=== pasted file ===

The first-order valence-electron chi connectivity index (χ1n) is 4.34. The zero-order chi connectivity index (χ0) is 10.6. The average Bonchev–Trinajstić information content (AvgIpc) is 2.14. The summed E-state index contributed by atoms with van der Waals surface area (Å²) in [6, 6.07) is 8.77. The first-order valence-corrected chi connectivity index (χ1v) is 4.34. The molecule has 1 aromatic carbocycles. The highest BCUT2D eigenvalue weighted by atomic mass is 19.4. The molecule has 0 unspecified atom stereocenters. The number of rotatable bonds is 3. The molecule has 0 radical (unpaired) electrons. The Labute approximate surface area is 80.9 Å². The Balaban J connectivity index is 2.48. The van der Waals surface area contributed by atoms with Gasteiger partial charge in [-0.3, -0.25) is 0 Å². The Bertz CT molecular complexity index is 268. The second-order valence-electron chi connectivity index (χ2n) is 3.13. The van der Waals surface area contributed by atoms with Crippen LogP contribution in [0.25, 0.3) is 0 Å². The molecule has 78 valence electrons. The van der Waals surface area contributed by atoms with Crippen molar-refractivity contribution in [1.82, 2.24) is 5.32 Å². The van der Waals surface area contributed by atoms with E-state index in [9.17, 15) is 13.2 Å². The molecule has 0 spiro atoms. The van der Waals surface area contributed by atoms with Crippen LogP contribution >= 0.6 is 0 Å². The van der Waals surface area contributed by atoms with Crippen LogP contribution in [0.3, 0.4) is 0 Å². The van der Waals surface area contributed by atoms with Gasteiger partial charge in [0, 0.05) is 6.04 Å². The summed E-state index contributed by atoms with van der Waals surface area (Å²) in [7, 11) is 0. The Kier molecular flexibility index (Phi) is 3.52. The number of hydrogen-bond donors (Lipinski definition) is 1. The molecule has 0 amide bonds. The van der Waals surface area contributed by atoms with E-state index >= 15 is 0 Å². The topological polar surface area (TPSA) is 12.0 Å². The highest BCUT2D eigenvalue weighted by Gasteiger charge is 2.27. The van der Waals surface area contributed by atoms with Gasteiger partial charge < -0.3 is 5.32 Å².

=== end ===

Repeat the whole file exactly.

The first-order valence-electron chi connectivity index (χ1n) is 4.34. The zero-order chi connectivity index (χ0) is 10.6. The average Bonchev–Trinajstić information content (AvgIpc) is 2.14. The summed E-state index contributed by atoms with van der Waals surface area (Å²) in [6, 6.07) is 8.77. The first-order valence-corrected chi connectivity index (χ1v) is 4.34. The molecule has 1 aromatic carbocycles. The highest BCUT2D eigenvalue weighted by atomic mass is 19.4. The molecule has 0 unspecified atom stereocenters. The number of rotatable bonds is 3. The molecule has 0 radical (unpaired) electrons. The Labute approximate surface area is 80.9 Å². The Balaban J connectivity index is 2.48. The van der Waals surface area contributed by atoms with Gasteiger partial charge in [-0.3, -0.25) is 0 Å². The Bertz CT molecular complexity index is 268. The second-order valence-electron chi connectivity index (χ2n) is 3.13. The van der Waals surface area contributed by atoms with Crippen LogP contribution in [0.25, 0.3) is 0 Å². The molecule has 78 valence electrons. The van der Waals surface area contributed by atoms with Crippen molar-refractivity contribution in [1.82, 2.24) is 5.32 Å². The van der Waals surface area contributed by atoms with E-state index in [9.17, 15) is 13.2 Å². The molecule has 0 spiro atoms. The van der Waals surface area contributed by atoms with Crippen LogP contribution >= 0.6 is 0 Å². The van der Waals surface area contributed by atoms with Crippen LogP contribution in [0.3, 0.4) is 0 Å². The van der Waals surface area contributed by atoms with Gasteiger partial charge in [0, 0.05) is 6.04 Å². The summed E-state index contributed by atoms with van der Waals surface area (Å²) in [7, 11) is 0. The Kier molecular flexibility index (Phi) is 3.52. The number of hydrogen-bond donors (Lipinski definition) is 1. The molecule has 0 amide bonds. The van der Waals surface area contributed by atoms with E-state index >= 15 is 0 Å². The topological polar surface area (TPSA) is 12.0 Å². The highest BCUT2D eigenvalue weighted by Gasteiger charge is 2.27. The van der Waals surface area contributed by atoms with Gasteiger partial charge < -0.3 is 5.32 Å².